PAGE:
(Reuters) -Microsoft Corp said on Tuesday it would buy “Call of Duty” videogame maker Activision Blizzard for $68.7 billion in cash, the largest deal in the sector making the Xbox maker the third-largest gaming company by revenue.
Microsoft’s offer of $95 per share is at a premium of 45% to Activision’s Friday close. Shares of Activision were up nearly 38% at $65.39 before being halted for news.
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“Gaming is the most dynamic and exciting category in entertainment across all platforms today and will play a key role in the development of metaverse platforms,” Microsoft Chief Executive Officer Satya Nadella said in a statement https://news.microsoft.com/2022/01/14/microsoft-to-acquire-activision-blizzard-to-bring-the-joy-and-community-of-gaming-to-everyone-across-every-device.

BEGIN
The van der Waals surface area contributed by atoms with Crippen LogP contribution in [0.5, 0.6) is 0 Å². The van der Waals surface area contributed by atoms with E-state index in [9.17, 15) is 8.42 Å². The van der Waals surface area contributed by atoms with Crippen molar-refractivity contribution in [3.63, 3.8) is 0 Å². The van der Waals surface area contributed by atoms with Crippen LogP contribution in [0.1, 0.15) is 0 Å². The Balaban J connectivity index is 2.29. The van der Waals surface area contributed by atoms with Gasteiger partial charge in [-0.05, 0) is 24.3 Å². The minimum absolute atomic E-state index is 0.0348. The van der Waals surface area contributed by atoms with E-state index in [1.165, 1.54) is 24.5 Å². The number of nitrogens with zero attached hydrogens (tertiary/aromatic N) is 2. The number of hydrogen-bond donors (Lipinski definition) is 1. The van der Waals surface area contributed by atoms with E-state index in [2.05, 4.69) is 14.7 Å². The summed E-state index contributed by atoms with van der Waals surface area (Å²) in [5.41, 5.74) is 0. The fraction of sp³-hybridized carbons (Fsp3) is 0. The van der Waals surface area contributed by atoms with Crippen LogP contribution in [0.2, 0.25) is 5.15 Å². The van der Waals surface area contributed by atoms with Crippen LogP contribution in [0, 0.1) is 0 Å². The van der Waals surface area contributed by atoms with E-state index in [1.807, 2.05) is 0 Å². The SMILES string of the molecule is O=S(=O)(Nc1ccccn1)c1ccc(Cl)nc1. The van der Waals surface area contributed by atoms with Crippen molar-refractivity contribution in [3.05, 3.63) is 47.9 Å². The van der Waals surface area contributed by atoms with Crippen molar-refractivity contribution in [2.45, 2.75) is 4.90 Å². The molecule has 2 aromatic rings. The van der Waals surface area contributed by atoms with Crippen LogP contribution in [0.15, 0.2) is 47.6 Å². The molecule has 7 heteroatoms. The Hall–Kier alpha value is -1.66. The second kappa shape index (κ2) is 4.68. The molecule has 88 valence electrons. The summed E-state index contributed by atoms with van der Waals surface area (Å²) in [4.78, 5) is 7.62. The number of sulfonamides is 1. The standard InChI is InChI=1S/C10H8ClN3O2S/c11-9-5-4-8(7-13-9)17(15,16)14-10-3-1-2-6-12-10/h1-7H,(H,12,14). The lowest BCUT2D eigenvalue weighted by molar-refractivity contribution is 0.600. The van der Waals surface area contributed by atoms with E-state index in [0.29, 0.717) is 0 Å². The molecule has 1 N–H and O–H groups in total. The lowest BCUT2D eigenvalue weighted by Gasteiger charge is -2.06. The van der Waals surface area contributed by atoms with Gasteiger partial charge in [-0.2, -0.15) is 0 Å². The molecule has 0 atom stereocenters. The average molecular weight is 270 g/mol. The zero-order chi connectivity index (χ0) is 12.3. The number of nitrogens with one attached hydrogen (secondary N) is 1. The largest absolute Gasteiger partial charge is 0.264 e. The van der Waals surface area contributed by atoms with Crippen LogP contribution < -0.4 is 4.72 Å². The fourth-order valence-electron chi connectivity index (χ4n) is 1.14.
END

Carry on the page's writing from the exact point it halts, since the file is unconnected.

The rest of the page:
Demand for video games has surged during the pandemic, as stuck-at-home consumers play more games to keep themselves entertained.
Activision’s library of games such as “Call of Duty” and “Overwatch” also gives Microsoft’s Xbox gaming platform an edge over Sony’s Playstation, which has for years enjoyed a more steady stream of exclusive games.
Bobby Kotick will continue to serve as CEO of Activision Blizzard.
Last week, rival videogame publisher Take-Two Interactive Software Inc said it would buy “FarmVille” creator Zynga in an $11 billion cash-and-stock deal, marking one of the biggest industry-wide acquisitions of all time.
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